What is massage therapy?

Massage therapy is the manipulation of the superficial and deeper layers of muscle and connective tissue to enhance the function and promote relaxation and well-being.

A massage therapist will use their hands, fingers, elbows and forearms on muscles, tendons, ligaments, skin, joints, or other connective tissues.

Massage is a drug free, non-invasive approach based on the body’s natural ability to heal itself.

How does massage work?

Massage improves circulation by bringing oxygen and other nutrients to body tissues. It relieves muscle tension and pain, increases flexibility and mobility, and helps clear wastes, which reduces pain and stiffness in muscles and joints.

Why do people have massage?

People have massage for relaxation or for a variety of health conditions:

  • Back pain
  • Inflammatory conditions such as arthritis and tendonitis
  • Stress reduction and stress related conditions
  • Headaches and migraines
  • Muscle related conditions such as spasms, strains and sprains
  • Post-injury and post surgical rehabilitation
  • Pre/post natal

Massage helps to relieve stress. It is thought to help the body’s stress response by lowering levels of hormones such as cortisol.

What is a typical massage session like at Fighting Fit Massage Therapy?

A typical massage session is between 30 and 60 minutes. Your massage will begin with a brief consultation and review of symptoms, medical history and lifestyle. Then you will be asked to undress to what level you are comfortable with and then lie down under a sheet on a padded massage table (while the massage therapist is out of the room).

When you are ready the massage therapist will re-enter the room and your massage will begin. The massage therapist will use oil or cream on your skin. You will be covered by a towel or sheet at all times, and only the part of the body being massaged is uncovered.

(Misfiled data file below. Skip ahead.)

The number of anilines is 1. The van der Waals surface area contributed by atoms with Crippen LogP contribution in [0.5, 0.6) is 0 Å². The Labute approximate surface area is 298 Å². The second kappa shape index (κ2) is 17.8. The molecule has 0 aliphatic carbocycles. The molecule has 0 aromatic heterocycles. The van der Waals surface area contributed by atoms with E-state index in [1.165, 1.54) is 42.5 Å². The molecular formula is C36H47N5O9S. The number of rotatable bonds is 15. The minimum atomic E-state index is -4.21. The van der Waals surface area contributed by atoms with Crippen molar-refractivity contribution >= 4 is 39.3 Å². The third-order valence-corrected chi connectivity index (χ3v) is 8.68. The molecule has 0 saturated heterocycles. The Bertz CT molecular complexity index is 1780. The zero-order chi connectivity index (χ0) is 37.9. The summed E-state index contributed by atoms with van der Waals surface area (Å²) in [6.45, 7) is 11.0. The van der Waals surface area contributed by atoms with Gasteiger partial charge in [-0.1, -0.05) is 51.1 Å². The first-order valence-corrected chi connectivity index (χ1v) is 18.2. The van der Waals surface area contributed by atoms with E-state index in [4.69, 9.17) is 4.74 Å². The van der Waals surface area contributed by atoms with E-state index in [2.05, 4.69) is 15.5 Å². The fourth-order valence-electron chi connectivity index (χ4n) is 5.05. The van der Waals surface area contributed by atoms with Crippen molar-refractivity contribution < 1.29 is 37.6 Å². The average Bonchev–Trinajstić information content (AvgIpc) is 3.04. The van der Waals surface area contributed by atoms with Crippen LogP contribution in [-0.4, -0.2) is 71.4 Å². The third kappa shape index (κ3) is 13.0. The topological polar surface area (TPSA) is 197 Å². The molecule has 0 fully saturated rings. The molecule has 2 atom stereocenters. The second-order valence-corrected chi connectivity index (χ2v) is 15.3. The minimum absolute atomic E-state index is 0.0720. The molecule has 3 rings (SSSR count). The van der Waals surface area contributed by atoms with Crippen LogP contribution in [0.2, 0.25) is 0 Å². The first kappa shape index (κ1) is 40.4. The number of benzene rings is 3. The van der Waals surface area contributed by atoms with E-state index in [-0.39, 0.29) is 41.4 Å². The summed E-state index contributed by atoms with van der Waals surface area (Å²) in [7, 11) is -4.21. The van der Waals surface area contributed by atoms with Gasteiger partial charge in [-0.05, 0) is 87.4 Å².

After the massage, the massage therapist leaves the room so you can get changed.

Does the massage hurt?

Massage shouldn’t be painful. There may be mild discomfort when the massage therapist applies pressure over “knots” (trigger points) and areas of muscle tension. But if the pressure is too strong for you, let the massage therapist know. The massage therapist will be asking you about how much pressure you are comfortable with throughout the session

How will I feel after the massage?

Most people feel calm and relaxed after a treatment. If you request a deep tissue massage there may be mild aching for a day or two after.

Are there any precautions for massage therapy?

Massage is not recommended for certain people:

  • People with infectious skin diseases, such as rash or open wounds
  • Immediately after surgery
  • Immediately after chemotherapy or radiation, unless recommended by your doctor
  • People prone to blood clots. There is a risk of blood clots being dislodged. If you have heart disease, check with your doctor before having a massage.

Massage should not be done directly over bruises, inflamed skin, unhealed wounds, tumours, abdominal hernia or areas of recent fractures.

Other massage tips

Don’t eat a heavy meal before a massage

If it’s your first time, please arrive 5 minutes earlier to complete a health history form.